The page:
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J Urol. 2017 May;197(5):1342-1348. doi: 10.1016/j.juro.2016.11.096. Epub 2016 Nov 23.

Dietary Zinc and Incident Calcium Kidney Stones in Adolescence.

Author information

1
Division of Pediatric Urology, Department of Surgery, Children's Hospital of Philadelphia, Philadelphia, Pennsylvania; Center for Pediatric Clinical Effectiveness, Children's Hospital of Philadelphia, Philadelphia, Pennsylvania; Division of Urology, Department of Surgery, Perelman School of Medicine at the University of Pennsylvania, Philadelphia, Pennsylvania; Center for Clinical Epidemiology and Biostatistics, Perelman School of Medicine at the University of Pennsylvania, Philadelphia, Pennsylvania. Electronic address: tasiang@chop.edu.
2
Center for Clinical Epidemiology and Biostatistics, Perelman School of Medicine at the University of Pennsylvania, Philadelphia, Pennsylvania; Department of Biostatistics and Epidemiology, Perelman School of Medicine at the University of Pennsylvania, Philadelphia, Pennsylvania.
3
Center for Pediatric Clinical Effectiveness, Children's Hospital of Philadelphia, Philadelphia, Pennsylvania.
4
Division of General Pediatrics, Department of Pediatrics, Children's Hospital of Philadelphia, Philadelphia, Pennsylvania; Department of Biomedical and Health Informatics, Children's Hospital of Philadelphia, Philadelphia, Pennsylvania; Department of Pediatrics, Perelman School of Medicine at the University of Pennsylvania, Philadelphia, Pennsylvania.
5
Department of Biomedical and Health Informatics, Children's Hospital of Philadelphia, Philadelphia, Pennsylvania.
6
Division of Nephrology, Department of Pediatrics, Children's Hospital of Philadelphia, Philadelphia, Pennsylvania; Center for Clinical Epidemiology and Biostatistics, Perelman School of Medicine at the University of Pennsylvania, Philadelphia, Pennsylvania; Department of Pediatrics, Perelman School of Medicine at the University of Pennsylvania, Philadelphia, Pennsylvania.
7
Division of Nephrology, Department of Pediatrics, Children's Hospital of Philadelphia, Philadelphia, Pennsylvania; Department of Pediatrics, Perelman School of Medicine at the University of Pennsylvania, Philadelphia, Pennsylvania.
8
Division of Pediatric Urology, Department of Surgery, Children's Hospital of Philadelphia, Philadelphia, Pennsylvania; Center for Pediatric Clinical Effectiveness, Children's Hospital of Philadelphia, Philadelphia, Pennsylvania.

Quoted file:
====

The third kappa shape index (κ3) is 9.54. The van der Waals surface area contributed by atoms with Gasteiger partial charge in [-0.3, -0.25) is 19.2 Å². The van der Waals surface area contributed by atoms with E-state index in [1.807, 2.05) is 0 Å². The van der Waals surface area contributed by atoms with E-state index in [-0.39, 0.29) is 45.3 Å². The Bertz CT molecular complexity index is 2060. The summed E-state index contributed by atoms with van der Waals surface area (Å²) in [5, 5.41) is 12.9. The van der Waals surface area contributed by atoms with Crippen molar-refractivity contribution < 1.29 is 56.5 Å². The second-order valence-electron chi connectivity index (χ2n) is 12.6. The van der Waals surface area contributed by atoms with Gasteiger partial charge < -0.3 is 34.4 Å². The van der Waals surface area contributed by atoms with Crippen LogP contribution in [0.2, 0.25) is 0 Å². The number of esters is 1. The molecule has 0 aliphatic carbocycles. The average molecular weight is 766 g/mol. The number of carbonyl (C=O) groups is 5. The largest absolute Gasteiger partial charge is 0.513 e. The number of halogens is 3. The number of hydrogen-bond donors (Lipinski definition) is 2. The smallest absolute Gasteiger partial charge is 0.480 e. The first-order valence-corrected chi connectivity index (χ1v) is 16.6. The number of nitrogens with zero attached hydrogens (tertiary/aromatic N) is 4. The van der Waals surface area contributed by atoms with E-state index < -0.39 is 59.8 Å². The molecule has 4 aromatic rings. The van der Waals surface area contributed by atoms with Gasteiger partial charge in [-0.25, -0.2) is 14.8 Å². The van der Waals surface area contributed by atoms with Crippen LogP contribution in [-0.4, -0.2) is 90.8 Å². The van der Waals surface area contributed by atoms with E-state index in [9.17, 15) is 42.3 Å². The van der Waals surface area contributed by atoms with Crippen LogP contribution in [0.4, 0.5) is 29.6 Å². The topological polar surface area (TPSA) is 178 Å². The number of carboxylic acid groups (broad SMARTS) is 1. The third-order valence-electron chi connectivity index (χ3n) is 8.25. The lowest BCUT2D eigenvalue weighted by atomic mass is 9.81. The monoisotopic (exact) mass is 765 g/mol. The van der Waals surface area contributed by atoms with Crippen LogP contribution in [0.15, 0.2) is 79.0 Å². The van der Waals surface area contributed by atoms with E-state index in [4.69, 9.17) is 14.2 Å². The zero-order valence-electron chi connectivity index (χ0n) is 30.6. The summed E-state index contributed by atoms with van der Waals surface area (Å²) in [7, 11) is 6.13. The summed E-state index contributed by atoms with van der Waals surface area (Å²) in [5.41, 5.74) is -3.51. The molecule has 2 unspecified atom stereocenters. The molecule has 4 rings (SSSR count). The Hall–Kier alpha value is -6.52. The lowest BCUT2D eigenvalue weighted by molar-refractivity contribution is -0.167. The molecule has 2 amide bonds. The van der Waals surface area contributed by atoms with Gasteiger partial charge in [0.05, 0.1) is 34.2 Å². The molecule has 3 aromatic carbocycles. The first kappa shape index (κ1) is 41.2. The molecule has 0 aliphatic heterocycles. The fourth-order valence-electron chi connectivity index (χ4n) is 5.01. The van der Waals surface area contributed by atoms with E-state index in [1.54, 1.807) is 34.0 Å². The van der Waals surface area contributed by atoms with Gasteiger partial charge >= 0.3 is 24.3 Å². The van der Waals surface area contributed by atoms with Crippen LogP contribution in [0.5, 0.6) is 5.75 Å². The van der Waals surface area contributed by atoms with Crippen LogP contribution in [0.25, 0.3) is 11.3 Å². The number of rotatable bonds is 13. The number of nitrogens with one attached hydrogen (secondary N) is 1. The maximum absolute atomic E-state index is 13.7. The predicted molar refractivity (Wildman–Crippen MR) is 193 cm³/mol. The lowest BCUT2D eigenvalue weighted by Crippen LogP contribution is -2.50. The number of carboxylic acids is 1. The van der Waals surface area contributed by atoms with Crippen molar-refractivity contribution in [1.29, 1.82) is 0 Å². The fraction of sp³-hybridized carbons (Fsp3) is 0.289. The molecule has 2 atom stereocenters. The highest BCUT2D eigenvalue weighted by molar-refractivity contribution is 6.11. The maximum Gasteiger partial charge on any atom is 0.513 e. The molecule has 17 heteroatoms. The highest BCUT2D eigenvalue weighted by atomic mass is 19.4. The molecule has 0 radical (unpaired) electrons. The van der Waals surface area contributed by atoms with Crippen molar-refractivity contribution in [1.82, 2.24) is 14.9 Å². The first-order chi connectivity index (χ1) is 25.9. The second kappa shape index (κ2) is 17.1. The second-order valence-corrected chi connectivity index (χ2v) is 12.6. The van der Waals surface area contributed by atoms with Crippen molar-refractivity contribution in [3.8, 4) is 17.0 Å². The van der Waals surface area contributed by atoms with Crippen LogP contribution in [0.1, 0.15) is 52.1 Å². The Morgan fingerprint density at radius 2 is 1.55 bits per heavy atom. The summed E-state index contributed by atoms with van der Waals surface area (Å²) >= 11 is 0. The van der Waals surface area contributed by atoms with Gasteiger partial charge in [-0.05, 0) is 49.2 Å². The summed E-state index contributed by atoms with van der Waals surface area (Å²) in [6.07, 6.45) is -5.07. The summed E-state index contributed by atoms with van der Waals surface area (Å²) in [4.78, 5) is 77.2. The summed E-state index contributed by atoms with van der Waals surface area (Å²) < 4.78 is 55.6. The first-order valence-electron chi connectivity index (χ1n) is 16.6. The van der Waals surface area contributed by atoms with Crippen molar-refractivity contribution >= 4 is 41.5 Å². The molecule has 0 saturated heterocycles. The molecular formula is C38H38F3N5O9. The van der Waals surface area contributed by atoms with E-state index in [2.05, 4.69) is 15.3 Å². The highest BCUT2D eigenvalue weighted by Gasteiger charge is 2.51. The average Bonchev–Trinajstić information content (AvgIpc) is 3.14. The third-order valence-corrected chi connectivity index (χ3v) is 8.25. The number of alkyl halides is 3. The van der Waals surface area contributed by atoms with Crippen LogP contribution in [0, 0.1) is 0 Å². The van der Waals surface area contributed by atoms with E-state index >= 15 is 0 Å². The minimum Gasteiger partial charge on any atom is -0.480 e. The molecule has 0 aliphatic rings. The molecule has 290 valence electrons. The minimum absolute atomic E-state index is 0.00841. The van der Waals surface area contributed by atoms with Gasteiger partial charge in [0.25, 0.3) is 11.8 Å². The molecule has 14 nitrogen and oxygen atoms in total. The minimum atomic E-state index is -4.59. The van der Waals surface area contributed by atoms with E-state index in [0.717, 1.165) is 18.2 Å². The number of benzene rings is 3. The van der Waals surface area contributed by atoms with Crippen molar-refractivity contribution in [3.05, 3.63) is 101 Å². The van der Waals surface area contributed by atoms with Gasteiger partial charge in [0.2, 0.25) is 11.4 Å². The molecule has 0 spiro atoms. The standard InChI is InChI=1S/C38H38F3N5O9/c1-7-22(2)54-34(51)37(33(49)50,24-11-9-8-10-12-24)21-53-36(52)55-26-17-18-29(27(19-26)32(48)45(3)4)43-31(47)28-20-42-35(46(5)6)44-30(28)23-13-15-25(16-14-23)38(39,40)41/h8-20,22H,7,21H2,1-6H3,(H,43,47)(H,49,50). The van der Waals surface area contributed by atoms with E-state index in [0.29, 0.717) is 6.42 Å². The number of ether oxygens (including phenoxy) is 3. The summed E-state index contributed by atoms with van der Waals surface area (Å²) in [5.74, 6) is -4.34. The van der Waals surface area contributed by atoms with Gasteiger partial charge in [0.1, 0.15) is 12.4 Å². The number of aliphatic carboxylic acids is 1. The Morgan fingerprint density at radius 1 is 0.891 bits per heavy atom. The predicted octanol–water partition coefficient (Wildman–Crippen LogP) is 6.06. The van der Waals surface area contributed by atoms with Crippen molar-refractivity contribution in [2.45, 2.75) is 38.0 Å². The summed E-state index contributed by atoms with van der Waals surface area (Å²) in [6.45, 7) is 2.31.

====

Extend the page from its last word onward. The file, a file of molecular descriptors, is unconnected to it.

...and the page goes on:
9
Department of Urology, University of California, San Francisco, San Francisco.
10
Center for Nutrition and Metabolism, Children's Hospital Oakland Research Institute, Oakland, California.

Abstract

PURPOSE:

We determined the association between dietary zinc intake and incident calcium kidney stones in adolescents. We also examined the relationship between dietary zinc intake and urinary zinc excretion between cases and controls.

MATERIALS AND METHODS:

We conducted a nested case-control study within a large pediatric health care system. Three 24-hour dietary recalls and spot urine chemistry analyses were obtained for 30 participants 12 to 18 years old with a first idiopathic calcium based kidney stone and 30 healthy controls matched for age, sex, race and month of enrollment. Conditional logistic regression models were used to estimate the association between daily zinc intake and incident calcium kidney stones, adjusting for dietary phytate, protein, calcium, sodium and oxalate. Multivariable linear regression was used to estimate the association between dietary and urine zinc, adjusting for urine creatinine and dietary phytate and calcium.

RESULTS:

Cases had lower daily zinc intake (8.1 mg) than controls (10 mg, p = 0.029). Daily zinc intake of boys and girls with calcium stones was 2 mg and 1.2 mg less, respectively, than the daily intake recommended by the Institute of Medicine. Odds of incident stones were reduced by 13% for every 1 mg increase in daily zinc intake (OR 0.87, 95% CI 0.75-0.99). There was an estimated 4.5 μg/dl increase in urine zinc for every 1 mg increase in dietary zinc (p = 0.009), with weak evidence of a smaller increase in urine zinc in cases than in controls (interaction p = 0.08).

CONCLUSIONS:

Decreased dietary zinc intake was independently associated with incident calcium nephrolithiasis in this population of adolescents.

KEYWORDS:

kidney calculi; nutritional status; pediatrics; zinc

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